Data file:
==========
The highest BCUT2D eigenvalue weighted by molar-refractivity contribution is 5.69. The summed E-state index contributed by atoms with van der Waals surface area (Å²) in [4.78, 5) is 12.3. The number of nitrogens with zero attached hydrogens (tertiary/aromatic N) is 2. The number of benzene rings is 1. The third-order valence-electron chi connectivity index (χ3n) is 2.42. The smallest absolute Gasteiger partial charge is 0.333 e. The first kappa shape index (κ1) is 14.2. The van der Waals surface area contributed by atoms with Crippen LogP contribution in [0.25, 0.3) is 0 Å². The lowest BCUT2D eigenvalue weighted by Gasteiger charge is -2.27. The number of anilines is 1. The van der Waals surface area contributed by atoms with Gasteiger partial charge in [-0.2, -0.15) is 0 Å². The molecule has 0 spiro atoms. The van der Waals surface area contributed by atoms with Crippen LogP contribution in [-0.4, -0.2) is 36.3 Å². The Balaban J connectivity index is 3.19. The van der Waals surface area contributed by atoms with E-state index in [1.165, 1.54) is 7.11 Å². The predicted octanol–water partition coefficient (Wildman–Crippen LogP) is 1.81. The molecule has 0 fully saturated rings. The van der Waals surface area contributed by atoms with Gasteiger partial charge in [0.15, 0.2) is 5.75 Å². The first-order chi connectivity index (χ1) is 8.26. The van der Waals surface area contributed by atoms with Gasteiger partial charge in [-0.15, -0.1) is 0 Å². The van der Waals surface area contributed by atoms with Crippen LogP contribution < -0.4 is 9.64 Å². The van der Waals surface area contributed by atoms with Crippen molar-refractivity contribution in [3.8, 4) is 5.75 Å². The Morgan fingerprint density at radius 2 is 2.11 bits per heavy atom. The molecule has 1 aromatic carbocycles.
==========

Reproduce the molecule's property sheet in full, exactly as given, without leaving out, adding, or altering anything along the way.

The highest BCUT2D eigenvalue weighted by molar-refractivity contribution is 5.69. The summed E-state index contributed by atoms with van der Waals surface area (Å²) in [4.78, 5) is 12.3. The number of nitrogens with zero attached hydrogens (tertiary/aromatic N) is 2. The number of benzene rings is 1. The third-order valence-electron chi connectivity index (χ3n) is 2.42. The smallest absolute Gasteiger partial charge is 0.333 e. The first kappa shape index (κ1) is 14.2. The van der Waals surface area contributed by atoms with Crippen LogP contribution in [0.25, 0.3) is 0 Å². The lowest BCUT2D eigenvalue weighted by Gasteiger charge is -2.27. The number of anilines is 1. The van der Waals surface area contributed by atoms with Gasteiger partial charge in [-0.2, -0.15) is 0 Å². The molecule has 0 spiro atoms. The van der Waals surface area contributed by atoms with Crippen LogP contribution in [-0.4, -0.2) is 36.3 Å². The Balaban J connectivity index is 3.19. The van der Waals surface area contributed by atoms with E-state index in [1.165, 1.54) is 7.11 Å². The predicted octanol–water partition coefficient (Wildman–Crippen LogP) is 1.81. The molecule has 0 fully saturated rings. The van der Waals surface area contributed by atoms with Gasteiger partial charge in [0.15, 0.2) is 5.75 Å². The first-order chi connectivity index (χ1) is 8.26. The van der Waals surface area contributed by atoms with Gasteiger partial charge in [-0.15, -0.1) is 0 Å². The van der Waals surface area contributed by atoms with Crippen LogP contribution < -0.4 is 9.64 Å². The van der Waals surface area contributed by atoms with Crippen molar-refractivity contribution in [3.8, 4) is 5.75 Å². The Morgan fingerprint density at radius 2 is 2.11 bits per heavy atom. The molecule has 1 aromatic carbocycles.